There is a certain decorum of patience expected in young women still
But it feels correct—to lean in
to the wound. I keep my head up
with my fist, and the new sutures
on my gum split open in an allegro
for my hearing only.
is the instrument of abuse.
My ears are the fox-furrows
where most sounds are dead on arrival:
A ghost is an emotion
wracked into physical form, bound
to repeat itself until resolution.
So goes the same of the living songs:
shape notes written in silver
on vellum, on tree vellum, on trash vellum
for no death is unholy,
for my new cropping of white hairs
sing so lightly, but the sound carries above the rest—
those dark hairs the color of sin,
they thread themselves
into knots, repetition bound
until I rip them out.
Do not mistake me
for a minstrel of beauty,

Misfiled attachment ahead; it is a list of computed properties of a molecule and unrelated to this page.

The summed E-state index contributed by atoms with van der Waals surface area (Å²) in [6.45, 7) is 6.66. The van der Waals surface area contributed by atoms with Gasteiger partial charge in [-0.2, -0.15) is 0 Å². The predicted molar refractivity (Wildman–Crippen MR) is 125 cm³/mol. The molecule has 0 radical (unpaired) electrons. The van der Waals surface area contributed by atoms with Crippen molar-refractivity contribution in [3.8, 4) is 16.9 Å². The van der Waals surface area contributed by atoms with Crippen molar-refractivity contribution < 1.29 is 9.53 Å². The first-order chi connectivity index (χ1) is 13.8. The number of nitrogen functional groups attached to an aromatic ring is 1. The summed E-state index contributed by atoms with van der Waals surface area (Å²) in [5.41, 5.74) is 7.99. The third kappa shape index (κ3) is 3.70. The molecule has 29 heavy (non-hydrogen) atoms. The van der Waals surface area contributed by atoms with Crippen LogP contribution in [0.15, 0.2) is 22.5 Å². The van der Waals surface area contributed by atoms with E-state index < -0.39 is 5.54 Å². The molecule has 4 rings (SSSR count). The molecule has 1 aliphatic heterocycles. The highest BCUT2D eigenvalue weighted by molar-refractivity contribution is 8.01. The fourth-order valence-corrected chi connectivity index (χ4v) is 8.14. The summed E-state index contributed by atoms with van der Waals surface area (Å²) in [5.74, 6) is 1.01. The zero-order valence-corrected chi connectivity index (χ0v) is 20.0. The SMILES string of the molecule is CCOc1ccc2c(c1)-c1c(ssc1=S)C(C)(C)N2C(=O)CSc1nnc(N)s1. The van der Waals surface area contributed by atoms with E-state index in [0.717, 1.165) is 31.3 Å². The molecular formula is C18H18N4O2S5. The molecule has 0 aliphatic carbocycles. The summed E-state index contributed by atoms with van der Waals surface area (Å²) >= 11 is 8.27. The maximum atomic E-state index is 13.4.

though I will not ignore her entrance
into this flux. I can only sing
with the sound of the wound reopening,
with the sound of relief:
the hairs whitening.
My mother bends over
with a knot in her throat
the forest echoes
with each crack of breath.
When she rises,
there's gold running down
the sides of her mouth,
the thick jowls
formed by years of grinding teeth into pearls.
I'm meant to carve heritage into my own face.
But this—the trickle of bright ash
dripping onto her collarbone,
down in rivulets
between breasts I ruined
with my hunger—this,
when she heaves, the splatter
and then I know,
what made her sick
all those years.
Those jowl-forming years,
when the whir of gold
in her chest
from the store of girlhood,
the light with its shadow spawn.
Her thread-thin soul
begging to be clipped clean
of all that light and gold.
Kristi Carter has poems published or forthcoming in journals such as Spillway Magazine, So to Speak, CALYX Journal, and Hawai’i Review. She is originally from the foothills of North Carolina. She currently lives in Nebraska.